Searching for Better Options for ALS Treatment
The OSF HealthCare Foundation recently received a $1 million gift which will be used to support neuroscience innovation focused on assistive technologies, improving access to care, and aiding in earlier diagnosis to benefit patients with ALS (Lou Gehrig’s disease) and other complex neurological conditions.
The gift was made by Ed Rapp and his wife, Ann. Ed retired as Caterpillar Group President in 2016 after being diagnosed with ALS. Since then he has made it a personal challenge to support efforts to find more effective treatment options and, ultimately, a cure.
The Ed and Ann Rapp Family Endowment, created at OSF HealthCare in 2017, will attract and inspire teams of clinicians and engineers to work together to rethink what is possible and revolutionize neurological care.
The collaboration is expected to drive innovative solutions ranging from tools leading to early diagnosis to allowing remote patient monitoring, lessening the burden on both patients and caregivers
“Patients who are newly diagnosed being able to participate in research trials at a distance is very important to them, and to have access to some programs that they otherwise wouldn’t be able to, and so developing those tools to get care into the home and allow for research from home is very important,” said Dr. Chris Zallek, neuromuscular disorders specialist with OSF HealthCare Illinois Neurological Institute.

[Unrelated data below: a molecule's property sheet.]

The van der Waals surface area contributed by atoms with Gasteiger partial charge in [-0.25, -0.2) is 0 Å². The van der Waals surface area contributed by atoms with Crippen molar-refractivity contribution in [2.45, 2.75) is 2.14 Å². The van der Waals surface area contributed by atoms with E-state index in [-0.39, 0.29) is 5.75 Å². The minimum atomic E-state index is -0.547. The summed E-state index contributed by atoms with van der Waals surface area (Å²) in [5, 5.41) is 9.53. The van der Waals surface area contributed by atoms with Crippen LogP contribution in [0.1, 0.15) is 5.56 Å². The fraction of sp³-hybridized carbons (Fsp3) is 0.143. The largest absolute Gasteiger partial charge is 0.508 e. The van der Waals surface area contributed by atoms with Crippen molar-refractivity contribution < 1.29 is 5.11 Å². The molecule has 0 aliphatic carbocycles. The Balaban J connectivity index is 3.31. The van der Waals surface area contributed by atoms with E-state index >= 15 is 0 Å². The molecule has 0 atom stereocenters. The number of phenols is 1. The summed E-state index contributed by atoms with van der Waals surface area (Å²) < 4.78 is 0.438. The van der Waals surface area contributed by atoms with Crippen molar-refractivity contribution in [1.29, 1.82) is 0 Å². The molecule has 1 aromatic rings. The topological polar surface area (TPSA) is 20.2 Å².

Through his ongoing work, Dr. Zallek knows early diagnosis of ALS will be increasingly important as new medications and treatments are developed to slow disease progression.
“Communication is one of the major frustrations that patients have - weakness in and of itself is a huge barrier being able to move your arms and legs – but being able to ask for assistance when you like or just communicate emotions is incredibly important. These are things that are gradually slowed down as communication is impaired and so speeding that up will help these patients,” explained Dr. Zallek.
It is projected that within the next 30 years more than 12 million Americans – nearly one in 25 – will suffer from a neuro-degenerative disorder or autoimmune condition, including ALS, dementia, Parkinson’s disease, Multiple Sclerosis and others.
The work of the Rapp Endowment is a collaboration between OSF HealthCare Illinois Neurological Institute, Jump Trading Simulation & Education Center, and engineers from the University of Illinois.
Technology developed is being introduced to medical students at the University of Illinois College of Medicine Peoria this fall, with plans to expand to medical students and other health care providers at institutions across the country.